• Rachel Brooks

New York, COVID-19, and Me.

A Blog/Diary Entry from my experience in New York City during the beginning of the Coronavirus Pandemic.


Traveling to a city affected by the Coronavirus Wave is like living in a futuristic movie; a movie we watched that foreshadowed a not-so-outrageous future for our planet, but I never took it seriously.

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As I entered the airport in Milwaukee, WI. it felt as though nothing had changed. That the week of anxiety and somewhat chaos among the population was forgotten. It was just a busy morning filled with passengers of all ages excited about their destinations.

TSA was no different. No extra precautions. "Welcome to TSA Concourse C, where Dreams Come True," a TSA member joked. No one seemed to be panicking, except the woman who didn't want to take her shoes off to walk through the metal detector. Yes, my flight to New York was fairly empty. But I've been on empty flights to and from New York before. And, I have had rows to myself before.

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It wasn't until the pilot came on the intercom to remind us to practice clean hygiene and to stay healthy as we arrived into New York, that my concerns were slightly confirmed. Although, he didn't mention the Coronavirus by name though. I do have to mention that I did spend my flight watching CBS News & New York News and their Coronavirus Segments to bring myself up to speed on this ever-changing situation. I wanted to have some sense of what I was walking into.

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When I stepped off the plane, the first lady standing in line to board our plane was wearing a mask. Then I saw another girl wearing a mask; she couldn't have been older than 13. A majority of passengers were not wearing masks, but if you looked for them, they were there. LaGuardia didn't feel empty, and there was extra janitorial staff you could tell. Everywhere you turned there was a yellow vest with a swiffer, disinfectant, and towelettes. I was impressed, but I wasn’t really surprised. I mean they closed Broadway. This was serious.

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Once I got to baggage claim though? A ghost world. A worker asked me if I knew where I was going. I did know where I was going and I don’t think I looked lost. Honestly, I am worried she was trying to “warn” me. Saying instead, “You couldn’t possibly want to be here.” My bags were waiting for me as I got to baggage claim. This was a first. I grabbed them quickly and headed to the app pick-up car lot. It was an estimated 30-minute wait until my car would arrive but, within 5 minutes, it was there. Another first. Usually, I am sitting in this parking lot without a place to sit for at least 20-40 minutes! Things were moving all too quickly and the city was far too quiet.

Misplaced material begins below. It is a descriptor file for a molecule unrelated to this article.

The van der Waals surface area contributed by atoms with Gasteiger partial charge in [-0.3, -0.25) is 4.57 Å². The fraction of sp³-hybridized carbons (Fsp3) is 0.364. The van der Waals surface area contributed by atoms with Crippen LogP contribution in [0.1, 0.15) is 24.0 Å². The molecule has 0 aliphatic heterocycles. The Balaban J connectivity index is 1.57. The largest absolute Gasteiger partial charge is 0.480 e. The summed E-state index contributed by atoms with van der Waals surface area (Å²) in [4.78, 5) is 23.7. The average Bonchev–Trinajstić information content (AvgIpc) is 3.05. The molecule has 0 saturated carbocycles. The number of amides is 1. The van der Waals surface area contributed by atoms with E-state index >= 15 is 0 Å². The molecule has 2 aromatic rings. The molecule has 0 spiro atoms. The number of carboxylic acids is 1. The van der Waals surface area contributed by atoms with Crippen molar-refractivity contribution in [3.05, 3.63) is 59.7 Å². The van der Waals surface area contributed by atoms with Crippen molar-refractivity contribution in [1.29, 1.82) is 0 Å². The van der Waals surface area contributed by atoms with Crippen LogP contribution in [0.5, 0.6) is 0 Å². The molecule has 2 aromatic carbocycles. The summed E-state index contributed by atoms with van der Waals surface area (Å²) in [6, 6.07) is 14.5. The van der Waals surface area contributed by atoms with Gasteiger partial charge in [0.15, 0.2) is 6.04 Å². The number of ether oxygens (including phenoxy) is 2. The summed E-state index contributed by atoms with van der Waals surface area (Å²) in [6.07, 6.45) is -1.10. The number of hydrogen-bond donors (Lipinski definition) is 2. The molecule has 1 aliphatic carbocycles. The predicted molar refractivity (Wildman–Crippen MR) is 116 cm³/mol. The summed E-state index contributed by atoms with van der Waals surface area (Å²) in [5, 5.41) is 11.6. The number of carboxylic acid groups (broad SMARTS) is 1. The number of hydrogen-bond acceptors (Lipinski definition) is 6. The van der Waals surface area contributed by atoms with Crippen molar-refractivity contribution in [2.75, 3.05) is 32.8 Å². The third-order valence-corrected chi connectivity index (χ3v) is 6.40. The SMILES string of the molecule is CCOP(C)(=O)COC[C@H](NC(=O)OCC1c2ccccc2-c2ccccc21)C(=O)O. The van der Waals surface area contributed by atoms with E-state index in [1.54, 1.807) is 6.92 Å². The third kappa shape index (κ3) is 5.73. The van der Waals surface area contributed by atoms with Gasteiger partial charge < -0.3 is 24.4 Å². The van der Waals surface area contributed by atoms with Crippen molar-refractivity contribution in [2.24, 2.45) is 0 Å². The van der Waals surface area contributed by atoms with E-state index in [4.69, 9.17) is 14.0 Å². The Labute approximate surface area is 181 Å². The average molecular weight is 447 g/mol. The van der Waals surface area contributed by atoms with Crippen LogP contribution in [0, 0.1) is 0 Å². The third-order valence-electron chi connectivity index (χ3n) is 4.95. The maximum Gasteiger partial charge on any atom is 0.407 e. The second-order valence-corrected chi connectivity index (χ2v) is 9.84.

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I shared a Lyft with a young girl flying in from Chicago. Her flight had been cancelled the night prior and instead of being rested for her 11 AM interview, she was being shuffled around the morning of. Why? The Coronavirus.

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Before our Lyft driver started driving us, he got into his seat and double pumped his hand sanitizer. It was at once refreshing … and a bit terrifying. And as we drove around the New York streets they did look emptier. It was true. New York City, my second home, the “City That Never Sleeps,” was obviously impacted by this virus.

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But the realest part of the pandemic came as I rode the Subway. Gloves and masks were on more people than not. I even saw someone with what looked like a handmade hazmat suit. Announcements were made often. Workers were cleaning and wearing intense protective gear. Some train stations had LED signs with reminders to practice common health standards and what to do if you thought you may be sick. These messages also cycled through various languages.

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I felt slightly ill-prepared without a scarf around my neck to breath into. I constantly reminded myself to touch nothing, especially my face. I picked places that were secluded from others. I found myself people-watching even more intently than usual. My thoughts raced, “Maybe they symptoms" or "Should that person be in quarantine?"